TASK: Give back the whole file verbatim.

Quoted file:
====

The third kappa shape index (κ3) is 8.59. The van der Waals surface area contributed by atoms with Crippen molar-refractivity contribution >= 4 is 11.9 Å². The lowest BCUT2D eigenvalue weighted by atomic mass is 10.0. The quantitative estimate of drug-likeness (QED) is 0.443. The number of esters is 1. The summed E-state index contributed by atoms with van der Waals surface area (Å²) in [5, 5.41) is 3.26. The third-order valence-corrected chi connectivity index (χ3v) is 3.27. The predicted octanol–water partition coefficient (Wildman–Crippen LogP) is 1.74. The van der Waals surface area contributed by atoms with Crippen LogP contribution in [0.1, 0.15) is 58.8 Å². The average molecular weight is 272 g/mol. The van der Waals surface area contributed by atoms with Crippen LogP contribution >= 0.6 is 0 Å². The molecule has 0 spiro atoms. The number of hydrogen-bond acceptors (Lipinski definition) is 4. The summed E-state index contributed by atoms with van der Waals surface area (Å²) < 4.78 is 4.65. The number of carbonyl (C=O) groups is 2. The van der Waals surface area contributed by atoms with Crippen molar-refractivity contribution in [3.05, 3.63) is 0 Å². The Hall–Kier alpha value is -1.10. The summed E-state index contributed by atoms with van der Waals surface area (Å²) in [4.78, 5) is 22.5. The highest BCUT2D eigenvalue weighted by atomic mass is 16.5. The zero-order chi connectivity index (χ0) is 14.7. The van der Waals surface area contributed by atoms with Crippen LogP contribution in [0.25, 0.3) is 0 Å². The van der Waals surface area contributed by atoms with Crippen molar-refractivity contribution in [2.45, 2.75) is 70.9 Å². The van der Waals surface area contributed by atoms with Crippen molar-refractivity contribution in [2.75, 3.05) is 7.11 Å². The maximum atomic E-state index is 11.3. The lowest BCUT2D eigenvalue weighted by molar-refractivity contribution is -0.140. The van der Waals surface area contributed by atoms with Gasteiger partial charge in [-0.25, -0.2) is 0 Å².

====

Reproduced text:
The third kappa shape index (κ3) is 8.59. The van der Waals surface area contributed by atoms with Crippen molar-refractivity contribution >= 4 is 11.9 Å². The lowest BCUT2D eigenvalue weighted by atomic mass is 10.0. The quantitative estimate of drug-likeness (QED) is 0.443. The number of esters is 1. The summed E-state index contributed by atoms with van der Waals surface area (Å²) in [5, 5.41) is 3.26. The third-order valence-corrected chi connectivity index (χ3v) is 3.27. The predicted octanol–water partition coefficient (Wildman–Crippen LogP) is 1.74. The van der Waals surface area contributed by atoms with Crippen LogP contribution in [0.1, 0.15) is 58.8 Å². The average molecular weight is 272 g/mol. The van der Waals surface area contributed by atoms with Crippen LogP contribution >= 0.6 is 0 Å². The molecule has 0 spiro atoms. The number of hydrogen-bond acceptors (Lipinski definition) is 4. The summed E-state index contributed by atoms with van der Waals surface area (Å²) < 4.78 is 4.65. The number of carbonyl (C=O) groups is 2. The van der Waals surface area contributed by atoms with Crippen molar-refractivity contribution in [3.05, 3.63) is 0 Å². The Hall–Kier alpha value is -1.10. The summed E-state index contributed by atoms with van der Waals surface area (Å²) in [4.78, 5) is 22.5. The highest BCUT2D eigenvalue weighted by atomic mass is 16.5. The zero-order chi connectivity index (χ0) is 14.7. The van der Waals surface area contributed by atoms with Crippen LogP contribution in [0.25, 0.3) is 0 Å². The van der Waals surface area contributed by atoms with Crippen molar-refractivity contribution in [2.45, 2.75) is 70.9 Å². The van der Waals surface area contributed by atoms with Crippen molar-refractivity contribution in [2.75, 3.05) is 7.11 Å². The maximum atomic E-state index is 11.3. The lowest BCUT2D eigenvalue weighted by molar-refractivity contribution is -0.140. The van der Waals surface area contributed by atoms with Gasteiger partial charge in [-0.25, -0.2) is 0 Å².